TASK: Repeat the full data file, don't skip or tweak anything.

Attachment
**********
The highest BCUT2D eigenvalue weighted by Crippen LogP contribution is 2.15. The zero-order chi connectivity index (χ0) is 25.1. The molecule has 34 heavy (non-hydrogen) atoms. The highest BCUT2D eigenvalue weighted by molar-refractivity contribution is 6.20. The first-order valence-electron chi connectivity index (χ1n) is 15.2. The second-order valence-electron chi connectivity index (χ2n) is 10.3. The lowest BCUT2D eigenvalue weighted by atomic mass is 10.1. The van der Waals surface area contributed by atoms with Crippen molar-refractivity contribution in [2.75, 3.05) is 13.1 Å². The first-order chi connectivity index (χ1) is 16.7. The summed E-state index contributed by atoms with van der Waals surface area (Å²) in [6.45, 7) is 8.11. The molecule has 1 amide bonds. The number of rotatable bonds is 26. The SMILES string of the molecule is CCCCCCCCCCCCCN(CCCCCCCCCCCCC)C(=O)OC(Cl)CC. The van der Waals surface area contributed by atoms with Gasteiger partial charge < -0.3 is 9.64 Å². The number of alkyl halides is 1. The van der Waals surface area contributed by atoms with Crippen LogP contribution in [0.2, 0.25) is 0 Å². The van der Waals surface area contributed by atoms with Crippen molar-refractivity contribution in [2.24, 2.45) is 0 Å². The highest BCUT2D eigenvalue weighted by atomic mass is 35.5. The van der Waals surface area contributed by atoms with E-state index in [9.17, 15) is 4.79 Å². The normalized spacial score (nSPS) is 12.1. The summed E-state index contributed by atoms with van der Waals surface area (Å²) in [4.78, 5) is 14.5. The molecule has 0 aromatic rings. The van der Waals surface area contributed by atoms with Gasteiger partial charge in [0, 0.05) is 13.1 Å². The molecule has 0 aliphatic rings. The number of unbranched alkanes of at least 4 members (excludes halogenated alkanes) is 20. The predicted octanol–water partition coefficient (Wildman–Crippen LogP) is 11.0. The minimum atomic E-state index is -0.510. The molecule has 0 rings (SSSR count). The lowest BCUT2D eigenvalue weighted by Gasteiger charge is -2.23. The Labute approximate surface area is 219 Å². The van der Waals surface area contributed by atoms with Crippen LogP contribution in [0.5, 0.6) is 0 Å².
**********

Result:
The highest BCUT2D eigenvalue weighted by Crippen LogP contribution is 2.15. The zero-order chi connectivity index (χ0) is 25.1. The molecule has 34 heavy (non-hydrogen) atoms. The highest BCUT2D eigenvalue weighted by molar-refractivity contribution is 6.20. The first-order valence-electron chi connectivity index (χ1n) is 15.2. The second-order valence-electron chi connectivity index (χ2n) is 10.3. The lowest BCUT2D eigenvalue weighted by atomic mass is 10.1. The van der Waals surface area contributed by atoms with Crippen molar-refractivity contribution in [2.75, 3.05) is 13.1 Å². The first-order chi connectivity index (χ1) is 16.7. The summed E-state index contributed by atoms with van der Waals surface area (Å²) in [6.45, 7) is 8.11. The molecule has 1 amide bonds. The number of rotatable bonds is 26. The SMILES string of the molecule is CCCCCCCCCCCCCN(CCCCCCCCCCCCC)C(=O)OC(Cl)CC. The van der Waals surface area contributed by atoms with Gasteiger partial charge < -0.3 is 9.64 Å². The number of alkyl halides is 1. The van der Waals surface area contributed by atoms with Crippen LogP contribution in [0.2, 0.25) is 0 Å². The van der Waals surface area contributed by atoms with Crippen molar-refractivity contribution in [2.24, 2.45) is 0 Å². The highest BCUT2D eigenvalue weighted by atomic mass is 35.5. The van der Waals surface area contributed by atoms with E-state index in [9.17, 15) is 4.79 Å². The normalized spacial score (nSPS) is 12.1. The summed E-state index contributed by atoms with van der Waals surface area (Å²) in [4.78, 5) is 14.5. The molecule has 0 aromatic rings. The van der Waals surface area contributed by atoms with Gasteiger partial charge in [0, 0.05) is 13.1 Å². The molecule has 0 aliphatic rings. The number of unbranched alkanes of at least 4 members (excludes halogenated alkanes) is 20. The predicted octanol–water partition coefficient (Wildman–Crippen LogP) is 11.0. The minimum atomic E-state index is -0.510. The molecule has 0 rings (SSSR count). The lowest BCUT2D eigenvalue weighted by Gasteiger charge is -2.23. The Labute approximate surface area is 219 Å². The van der Waals surface area contributed by atoms with Crippen LogP contribution in [0.5, 0.6) is 0 Å².